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Retro tech lovers, you have our full permission to geek out after reading this: the operating system that ran the iconic Apple II is now available to the public.
For those of you too young to remember any piece of tech younger than the Sony Discman, the Apple II was one of the first successful, mass-produced home desktop computers.
Designed primarily by Apple co-founder Steve Wozniak, the Apple II was first produced in 1977 and featured a microprocessor running at 1 MHz, 4 kB of RAM and an audio cassette interface for loading programs and storing data.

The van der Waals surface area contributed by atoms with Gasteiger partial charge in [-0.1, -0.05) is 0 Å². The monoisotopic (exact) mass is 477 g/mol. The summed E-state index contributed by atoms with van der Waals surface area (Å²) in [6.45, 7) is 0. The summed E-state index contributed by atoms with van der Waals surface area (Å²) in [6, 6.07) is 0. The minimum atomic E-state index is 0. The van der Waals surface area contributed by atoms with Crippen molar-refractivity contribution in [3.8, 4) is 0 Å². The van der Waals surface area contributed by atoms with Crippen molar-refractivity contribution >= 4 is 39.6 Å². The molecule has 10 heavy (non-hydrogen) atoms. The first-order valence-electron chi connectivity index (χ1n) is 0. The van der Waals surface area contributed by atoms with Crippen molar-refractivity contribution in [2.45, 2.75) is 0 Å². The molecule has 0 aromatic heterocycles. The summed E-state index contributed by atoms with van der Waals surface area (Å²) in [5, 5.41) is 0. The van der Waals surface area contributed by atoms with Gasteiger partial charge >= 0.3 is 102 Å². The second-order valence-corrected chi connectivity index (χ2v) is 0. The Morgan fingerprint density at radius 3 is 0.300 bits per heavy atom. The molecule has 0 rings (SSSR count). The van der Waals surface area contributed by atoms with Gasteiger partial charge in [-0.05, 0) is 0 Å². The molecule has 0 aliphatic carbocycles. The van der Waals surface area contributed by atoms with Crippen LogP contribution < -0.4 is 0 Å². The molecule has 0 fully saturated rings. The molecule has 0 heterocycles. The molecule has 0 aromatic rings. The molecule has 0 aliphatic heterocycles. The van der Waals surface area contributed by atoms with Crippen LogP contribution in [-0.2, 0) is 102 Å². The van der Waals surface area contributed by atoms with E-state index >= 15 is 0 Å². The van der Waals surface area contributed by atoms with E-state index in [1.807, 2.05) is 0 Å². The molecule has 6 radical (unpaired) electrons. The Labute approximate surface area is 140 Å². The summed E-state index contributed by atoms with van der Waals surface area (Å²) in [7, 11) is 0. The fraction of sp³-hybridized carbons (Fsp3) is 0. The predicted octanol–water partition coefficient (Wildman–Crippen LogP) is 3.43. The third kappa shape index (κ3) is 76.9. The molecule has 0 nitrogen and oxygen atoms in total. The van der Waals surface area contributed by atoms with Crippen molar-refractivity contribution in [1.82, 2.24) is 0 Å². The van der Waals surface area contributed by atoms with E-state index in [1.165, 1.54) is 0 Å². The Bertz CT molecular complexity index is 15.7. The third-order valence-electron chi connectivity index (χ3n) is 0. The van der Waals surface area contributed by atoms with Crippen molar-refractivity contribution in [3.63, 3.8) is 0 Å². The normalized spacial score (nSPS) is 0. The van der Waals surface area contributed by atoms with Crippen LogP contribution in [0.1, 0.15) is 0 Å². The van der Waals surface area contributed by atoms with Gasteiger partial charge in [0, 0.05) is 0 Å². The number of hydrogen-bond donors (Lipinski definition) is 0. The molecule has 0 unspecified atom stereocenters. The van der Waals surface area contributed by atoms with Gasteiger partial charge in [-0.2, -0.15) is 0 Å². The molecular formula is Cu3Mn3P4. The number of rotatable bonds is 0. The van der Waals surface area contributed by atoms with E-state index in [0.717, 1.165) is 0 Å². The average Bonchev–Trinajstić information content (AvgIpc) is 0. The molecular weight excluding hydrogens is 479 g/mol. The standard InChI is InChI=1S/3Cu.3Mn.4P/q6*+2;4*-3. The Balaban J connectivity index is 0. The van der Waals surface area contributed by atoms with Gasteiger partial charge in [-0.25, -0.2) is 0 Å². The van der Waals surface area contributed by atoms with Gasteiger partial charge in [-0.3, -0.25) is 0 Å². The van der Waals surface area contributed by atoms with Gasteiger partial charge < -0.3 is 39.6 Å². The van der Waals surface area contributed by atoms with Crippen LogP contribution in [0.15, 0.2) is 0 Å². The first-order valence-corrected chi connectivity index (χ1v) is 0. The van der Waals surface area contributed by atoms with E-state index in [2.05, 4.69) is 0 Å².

The source code has been made available by the Computer History Museum after being donated to the institution by Paul Laughton, the guy Steve Jobs tasked with building the OS. Laughton managed to code it from scratch in just seven weeks and was rewarded for his efforts with a cheque for US$13 000.
The code is available via the museum’s website, along with a detailed history of the Apple II’s development.
Image: Neokrisys (via Flickr).